While it’s promising that Hischier has been able to stick with Hall, he’s really been attached at the hip with the star winger basically since day one. New Jersey may find it very valuable to see how well he can play on his own.

  • Sami Vatanen ($4.875M) sees his contract end after 2019-20, and he’s 27, much like Taylor Hall. Vatanen’s been an important, if imperfect, addition to a Devils defense that remains quite flawed, but New Jersey will need to decide if he’s a part of the long-term solution. Especially if he calls for a substantial raise.
  • Will Butcher will see his entry-level deal expire after two seasons with the Devils, making him a pending RFA after 2018-19. The 23-year-old’s offense cooled off this season (14 points in 38 games) after generating 44 points as a rookie, yet Butcher’s possession stats are promising, and he stands as an important building block for this defense. Locking him up to the right deal is crucial, and could be quite challenging.
  • Marcus Johansson‘s another interesting expiring contract. Injuries have hampered him since joining the Devils, which leads to an interesting question: should NJ part ways with him, or do they see a potential bargain here? It’s plausible that they can re-sign Johansson for quite a bit less than his current $4.58M cap hit.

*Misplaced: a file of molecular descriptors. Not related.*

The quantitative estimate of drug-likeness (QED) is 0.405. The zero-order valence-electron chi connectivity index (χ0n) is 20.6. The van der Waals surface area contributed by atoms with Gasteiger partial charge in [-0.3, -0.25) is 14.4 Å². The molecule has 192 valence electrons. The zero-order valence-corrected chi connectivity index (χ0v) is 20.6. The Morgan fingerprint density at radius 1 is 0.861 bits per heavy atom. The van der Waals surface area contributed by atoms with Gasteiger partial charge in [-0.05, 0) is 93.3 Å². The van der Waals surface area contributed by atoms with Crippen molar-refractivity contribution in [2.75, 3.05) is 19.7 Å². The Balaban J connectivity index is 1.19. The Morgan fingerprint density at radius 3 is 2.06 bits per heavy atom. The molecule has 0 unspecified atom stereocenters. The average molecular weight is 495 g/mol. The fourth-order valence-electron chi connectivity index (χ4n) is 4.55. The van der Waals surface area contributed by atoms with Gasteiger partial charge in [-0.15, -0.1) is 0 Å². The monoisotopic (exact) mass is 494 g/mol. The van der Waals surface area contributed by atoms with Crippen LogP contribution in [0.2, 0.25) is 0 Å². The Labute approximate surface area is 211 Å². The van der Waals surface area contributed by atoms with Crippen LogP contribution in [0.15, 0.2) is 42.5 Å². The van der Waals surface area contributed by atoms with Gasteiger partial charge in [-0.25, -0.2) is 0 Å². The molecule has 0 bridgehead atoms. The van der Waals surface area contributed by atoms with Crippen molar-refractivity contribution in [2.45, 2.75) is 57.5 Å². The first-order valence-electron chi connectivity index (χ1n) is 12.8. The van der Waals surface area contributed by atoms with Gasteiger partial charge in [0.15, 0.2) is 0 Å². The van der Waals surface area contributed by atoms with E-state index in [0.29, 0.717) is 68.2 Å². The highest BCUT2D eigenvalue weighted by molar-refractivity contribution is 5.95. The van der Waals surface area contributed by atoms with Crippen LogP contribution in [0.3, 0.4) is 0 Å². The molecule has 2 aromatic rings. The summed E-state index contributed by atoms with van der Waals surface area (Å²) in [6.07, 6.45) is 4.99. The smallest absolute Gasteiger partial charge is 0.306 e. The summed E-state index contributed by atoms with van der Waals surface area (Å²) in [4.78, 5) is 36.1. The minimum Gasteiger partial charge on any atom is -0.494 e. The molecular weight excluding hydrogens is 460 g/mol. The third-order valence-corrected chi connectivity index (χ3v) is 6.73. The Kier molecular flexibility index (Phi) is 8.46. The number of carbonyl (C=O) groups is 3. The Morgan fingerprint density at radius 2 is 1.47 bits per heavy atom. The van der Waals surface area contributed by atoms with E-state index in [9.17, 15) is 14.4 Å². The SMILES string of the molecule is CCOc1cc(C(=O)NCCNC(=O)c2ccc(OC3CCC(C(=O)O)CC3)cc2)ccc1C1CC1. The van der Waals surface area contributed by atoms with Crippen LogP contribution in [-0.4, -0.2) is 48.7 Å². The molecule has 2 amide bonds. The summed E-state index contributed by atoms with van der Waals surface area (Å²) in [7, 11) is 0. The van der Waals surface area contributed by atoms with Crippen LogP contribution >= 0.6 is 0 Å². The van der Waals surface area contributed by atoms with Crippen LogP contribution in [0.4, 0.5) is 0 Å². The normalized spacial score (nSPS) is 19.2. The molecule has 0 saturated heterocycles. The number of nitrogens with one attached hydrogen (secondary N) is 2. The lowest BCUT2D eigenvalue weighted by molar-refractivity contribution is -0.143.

Letting rentals Michael Grabner and Patrick Maroon walk after last season was one thing, but can Shero make the right calls often enough in those situations?

Glaring areas of concern

Hashing out the right deals for those players – and begging Hall to stay? – won’t be easy. It’s sobering to realize that Shero needs to pull off some magic even if those situations go really well.

Looking at things from a more immediate perspective, there are three key weaknesses to work on: goaltending, scoring beyond Hischier/Hall/Kyle Palmieri, and improving on defense.

With each discouraging start, it seems less and less likely that Cory Schneider will find a way to get his career back on track. His $6M cap hit appears to be a sunk cost through 2021-22. Apologies to Keith Kinkaid and Mackenzie Blackwood, but it sure seems like the Devils need to look outside their organization for a lasting answer in net.

There are some pieces on the Devils’ defense, particularly compared to the days before they landed Butcher and Vatanen, but they lack a premium, Norris-type. As you’ve likely noticed, franchise No. 1 defensemen aren’t easy to find, either.

***

It’s not all bad for the Devils. Even with Schneider and Travis Zajac ranking among their problem contracts, they’re not saddled with as many problems as many others. Hall won’t be cheap if he decides to stick around, yet New Jersey can make up some of the difference with Andy Greene‘s $5M dissolving after 2019-20, as one example.

“Our car is in good shape,” Shero said while making an odd metaphor back in December, according to The Athletic’s Corey Masisak (sub required). “Some other ones on the same highway aren’t.”

Can Shero keep the Devils on the right course despite all the speed bumps and potholes waiting up ahead? It should be fascinating to see how that wild ride turns out.

MORE: Your 2018-19 NHL on NBC TV schedule

James O’Brien is a writer for Pro Hockey Talk on NBC Sports. Drop him a line at phtblog@nbcsports.com or follow him on Twitter @cyclelikesedins.